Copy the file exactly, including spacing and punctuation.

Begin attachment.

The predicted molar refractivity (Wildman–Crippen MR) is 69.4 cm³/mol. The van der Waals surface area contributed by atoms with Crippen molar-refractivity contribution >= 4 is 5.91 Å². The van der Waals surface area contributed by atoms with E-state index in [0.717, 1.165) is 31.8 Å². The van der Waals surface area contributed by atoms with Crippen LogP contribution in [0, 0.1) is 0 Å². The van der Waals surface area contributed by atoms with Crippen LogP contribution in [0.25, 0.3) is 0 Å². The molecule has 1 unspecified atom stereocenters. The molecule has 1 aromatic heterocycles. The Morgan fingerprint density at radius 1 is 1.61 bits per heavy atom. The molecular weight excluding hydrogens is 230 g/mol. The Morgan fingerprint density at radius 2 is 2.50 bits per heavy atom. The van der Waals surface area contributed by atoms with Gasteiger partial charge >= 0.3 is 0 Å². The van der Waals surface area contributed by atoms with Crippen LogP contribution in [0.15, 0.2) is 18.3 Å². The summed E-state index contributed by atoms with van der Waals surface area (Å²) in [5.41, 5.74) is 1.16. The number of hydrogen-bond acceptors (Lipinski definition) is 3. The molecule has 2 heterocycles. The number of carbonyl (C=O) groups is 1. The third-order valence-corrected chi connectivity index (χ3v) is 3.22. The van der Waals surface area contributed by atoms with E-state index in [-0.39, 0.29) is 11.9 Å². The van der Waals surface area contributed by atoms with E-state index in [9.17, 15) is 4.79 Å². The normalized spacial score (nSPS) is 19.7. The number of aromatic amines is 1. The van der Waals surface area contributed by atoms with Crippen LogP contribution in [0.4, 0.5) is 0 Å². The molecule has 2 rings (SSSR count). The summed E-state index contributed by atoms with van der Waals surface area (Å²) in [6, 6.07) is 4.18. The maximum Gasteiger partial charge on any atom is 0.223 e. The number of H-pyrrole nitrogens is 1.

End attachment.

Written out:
The predicted molar refractivity (Wildman–Crippen MR) is 69.4 cm³/mol. The van der Waals surface area contributed by atoms with Crippen molar-refractivity contribution >= 4 is 5.91 Å². The van der Waals surface area contributed by atoms with E-state index in [0.717, 1.165) is 31.8 Å². The van der Waals surface area contributed by atoms with Crippen LogP contribution in [0, 0.1) is 0 Å². The van der Waals surface area contributed by atoms with Crippen LogP contribution in [0.25, 0.3) is 0 Å². The molecule has 1 unspecified atom stereocenters. The molecule has 1 aromatic heterocycles. The Morgan fingerprint density at radius 1 is 1.61 bits per heavy atom. The molecular weight excluding hydrogens is 230 g/mol. The Morgan fingerprint density at radius 2 is 2.50 bits per heavy atom. The van der Waals surface area contributed by atoms with Gasteiger partial charge >= 0.3 is 0 Å². The van der Waals surface area contributed by atoms with Crippen LogP contribution in [0.15, 0.2) is 18.3 Å². The summed E-state index contributed by atoms with van der Waals surface area (Å²) in [5.41, 5.74) is 1.16. The number of hydrogen-bond acceptors (Lipinski definition) is 3. The molecule has 2 heterocycles. The number of carbonyl (C=O) groups is 1. The third-order valence-corrected chi connectivity index (χ3v) is 3.22. The van der Waals surface area contributed by atoms with E-state index in [-0.39, 0.29) is 11.9 Å². The van der Waals surface area contributed by atoms with E-state index in [9.17, 15) is 4.79 Å². The normalized spacial score (nSPS) is 19.7. The number of aromatic amines is 1. The van der Waals surface area contributed by atoms with Crippen LogP contribution in [0.4, 0.5) is 0 Å². The molecule has 2 rings (SSSR count). The summed E-state index contributed by atoms with van der Waals surface area (Å²) in [6, 6.07) is 4.18. The maximum Gasteiger partial charge on any atom is 0.223 e. The number of H-pyrrole nitrogens is 1.